Westport remembers Paul Newman


Photo by Maddie Bell '23

Melissa Newman speaks about her father’s new memoir on Nov. 20 at the Westport Country Playhouse. Event coordinators hand out a copy of the book to each attendee while they wait for the talk to begin.

Melissa Newman discussed her father’s new memoir at the Westport Country Playhouse on Sunday, Nov. 20.

Her father, Paul Newman, resided in Westport, Connecticut. Famous for his lively blue eyes and acting, Newman won three Golden Globe Awards, an Academy Award and one Emmy according to IMDb. Some of his most popular films include classics such as “The Sting” and voiceovers in newer movies like the “Cars” series. He was also an entrepreneur and philanthropist, beginning Newman’s Own and the Hole in the Wall Gang Camp. CNN reported Newman’s philanthropy work as being his favorite line of work, even more than acting. To this day, Paul Newman is a household name in Westport, for many recall seeing him around town and in the surrounding Fairfield County area. 

 In an event sponsored by Barrett Bookstore, Melissa, alongside Anne Keefe, recalled childhood memories from growing up in Westport with Newman, her parents’ relationship and answered audience questions.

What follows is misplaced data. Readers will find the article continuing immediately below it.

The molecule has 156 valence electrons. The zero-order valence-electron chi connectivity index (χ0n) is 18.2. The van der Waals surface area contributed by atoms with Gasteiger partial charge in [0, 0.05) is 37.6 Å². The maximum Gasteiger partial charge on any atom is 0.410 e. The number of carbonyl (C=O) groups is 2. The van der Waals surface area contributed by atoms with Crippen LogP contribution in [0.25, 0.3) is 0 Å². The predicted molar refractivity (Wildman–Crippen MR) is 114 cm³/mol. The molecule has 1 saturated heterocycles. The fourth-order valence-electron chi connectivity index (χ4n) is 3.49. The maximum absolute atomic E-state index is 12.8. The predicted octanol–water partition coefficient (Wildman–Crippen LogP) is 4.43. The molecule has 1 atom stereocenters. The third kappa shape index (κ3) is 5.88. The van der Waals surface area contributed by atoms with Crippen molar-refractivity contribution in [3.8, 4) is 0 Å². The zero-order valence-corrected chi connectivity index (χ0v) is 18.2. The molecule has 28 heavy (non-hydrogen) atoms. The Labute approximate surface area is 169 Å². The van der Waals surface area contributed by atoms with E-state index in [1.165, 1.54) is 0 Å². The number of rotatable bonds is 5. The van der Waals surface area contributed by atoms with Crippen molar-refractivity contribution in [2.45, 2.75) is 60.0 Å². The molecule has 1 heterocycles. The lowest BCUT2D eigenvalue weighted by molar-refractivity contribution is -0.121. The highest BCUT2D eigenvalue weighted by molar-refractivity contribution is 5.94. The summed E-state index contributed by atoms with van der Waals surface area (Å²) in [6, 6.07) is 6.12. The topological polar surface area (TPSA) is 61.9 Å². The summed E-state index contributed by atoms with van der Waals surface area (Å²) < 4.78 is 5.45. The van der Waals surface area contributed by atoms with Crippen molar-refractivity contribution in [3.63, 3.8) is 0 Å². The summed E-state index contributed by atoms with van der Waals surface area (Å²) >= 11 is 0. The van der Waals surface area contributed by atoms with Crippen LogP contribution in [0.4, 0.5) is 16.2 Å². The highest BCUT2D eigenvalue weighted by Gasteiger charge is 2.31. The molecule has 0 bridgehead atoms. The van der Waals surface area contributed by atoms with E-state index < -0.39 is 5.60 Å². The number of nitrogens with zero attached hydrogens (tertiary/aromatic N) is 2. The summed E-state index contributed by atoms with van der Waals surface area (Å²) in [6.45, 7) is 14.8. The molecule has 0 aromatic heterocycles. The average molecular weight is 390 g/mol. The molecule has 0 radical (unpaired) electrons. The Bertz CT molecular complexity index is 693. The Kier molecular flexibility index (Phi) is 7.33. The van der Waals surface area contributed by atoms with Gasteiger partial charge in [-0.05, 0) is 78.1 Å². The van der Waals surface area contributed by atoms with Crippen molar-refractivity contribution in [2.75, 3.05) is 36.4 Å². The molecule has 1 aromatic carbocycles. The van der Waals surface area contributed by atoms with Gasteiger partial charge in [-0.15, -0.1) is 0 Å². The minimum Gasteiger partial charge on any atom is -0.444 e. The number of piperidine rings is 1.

The Playhouse is a staple to the Westport community: a place to honor Paul Newman and his wife, as well as somewhere to enjoy theater. Even Westport’s school system utilizes the playhouse, offering it as a destination for field trips. 

“The Extraordinary Life of an Ordinary Man: A Memoir” is Paul Newman’s latest book. His daughter, Melissa, helped compose this book from thousands of pages of transcripts. Addiction, relationships, childhood trauma and personal life amidst celebrity spotlight are all discussed in Newman’s book. 

The Playhouse is a staple to the Westport community: a place to honor Paul Newman and his wife, as well as somewhere to enjoy theater.

— Maddie Bell '23

Keefe is the Associate Artist at the Westport Country Playhouse. For years, she worked alongside Newman and his wife, Joanne Woodward, as they brought Hollywood acting to Westport. She has also participated in eight Playhouse engagements according to the Playhouse itself. During the event, Keefe guided the conversation and reflected on what she learned from working with the famous actors.

In an interview with Melissa Newman after the event, she shared what the book would mean to her father. Paul Newman would compare books to paintings, each voice similar to a splash of a different color. In short, he would have wanted this book to act as an opportunity for readers to define him from their own, educated understanding.  

“You think that you are emanating a certain kind of light but then you realize that the light you think you’re emanating isn’t the light that others are seeing,” Newman recalled her father saying. “This illustrates the idea that there is no truth, which makes for good theater.”